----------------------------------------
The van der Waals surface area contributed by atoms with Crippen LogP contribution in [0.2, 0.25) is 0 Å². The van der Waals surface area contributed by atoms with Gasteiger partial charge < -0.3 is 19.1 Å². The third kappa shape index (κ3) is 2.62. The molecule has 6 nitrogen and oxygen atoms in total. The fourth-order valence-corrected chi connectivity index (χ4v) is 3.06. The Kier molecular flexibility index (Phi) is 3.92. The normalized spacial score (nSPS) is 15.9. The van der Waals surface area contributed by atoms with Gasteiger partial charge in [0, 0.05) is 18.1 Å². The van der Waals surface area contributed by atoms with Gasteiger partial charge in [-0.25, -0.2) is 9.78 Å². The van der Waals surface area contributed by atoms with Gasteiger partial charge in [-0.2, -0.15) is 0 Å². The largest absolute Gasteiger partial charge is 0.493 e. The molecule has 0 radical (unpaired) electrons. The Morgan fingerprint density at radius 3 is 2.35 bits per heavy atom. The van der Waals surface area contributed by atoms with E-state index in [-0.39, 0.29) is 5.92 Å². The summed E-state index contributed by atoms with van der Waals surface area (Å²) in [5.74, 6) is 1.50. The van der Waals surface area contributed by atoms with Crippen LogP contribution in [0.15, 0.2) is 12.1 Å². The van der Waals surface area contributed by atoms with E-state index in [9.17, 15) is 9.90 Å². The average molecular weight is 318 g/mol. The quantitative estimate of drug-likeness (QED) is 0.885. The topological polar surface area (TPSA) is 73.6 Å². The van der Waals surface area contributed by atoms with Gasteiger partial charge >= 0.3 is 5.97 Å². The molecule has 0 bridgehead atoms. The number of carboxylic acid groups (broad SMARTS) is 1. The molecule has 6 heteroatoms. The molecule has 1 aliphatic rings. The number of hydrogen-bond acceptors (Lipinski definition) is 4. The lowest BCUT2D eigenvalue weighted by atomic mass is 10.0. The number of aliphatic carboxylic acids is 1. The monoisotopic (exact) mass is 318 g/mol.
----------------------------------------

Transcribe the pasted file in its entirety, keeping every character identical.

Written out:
The van der Waals surface area contributed by atoms with Crippen LogP contribution in [0.2, 0.25) is 0 Å². The van der Waals surface area contributed by atoms with Gasteiger partial charge < -0.3 is 19.1 Å². The third kappa shape index (κ3) is 2.62. The molecule has 6 nitrogen and oxygen atoms in total. The fourth-order valence-corrected chi connectivity index (χ4v) is 3.06. The Kier molecular flexibility index (Phi) is 3.92. The normalized spacial score (nSPS) is 15.9. The van der Waals surface area contributed by atoms with Gasteiger partial charge in [0, 0.05) is 18.1 Å². The van der Waals surface area contributed by atoms with Gasteiger partial charge in [-0.25, -0.2) is 9.78 Å². The van der Waals surface area contributed by atoms with Gasteiger partial charge in [-0.2, -0.15) is 0 Å². The largest absolute Gasteiger partial charge is 0.493 e. The molecule has 0 radical (unpaired) electrons. The Morgan fingerprint density at radius 3 is 2.35 bits per heavy atom. The van der Waals surface area contributed by atoms with E-state index in [-0.39, 0.29) is 5.92 Å². The summed E-state index contributed by atoms with van der Waals surface area (Å²) in [5.74, 6) is 1.50. The van der Waals surface area contributed by atoms with Crippen LogP contribution in [0.15, 0.2) is 12.1 Å². The van der Waals surface area contributed by atoms with E-state index in [9.17, 15) is 9.90 Å². The average molecular weight is 318 g/mol. The quantitative estimate of drug-likeness (QED) is 0.885. The topological polar surface area (TPSA) is 73.6 Å². The van der Waals surface area contributed by atoms with Gasteiger partial charge >= 0.3 is 5.97 Å². The molecule has 0 bridgehead atoms. The number of carboxylic acid groups (broad SMARTS) is 1. The molecule has 6 heteroatoms. The molecule has 1 aliphatic rings. The number of hydrogen-bond acceptors (Lipinski definition) is 4. The lowest BCUT2D eigenvalue weighted by atomic mass is 10.0. The number of aliphatic carboxylic acids is 1. The monoisotopic (exact) mass is 318 g/mol.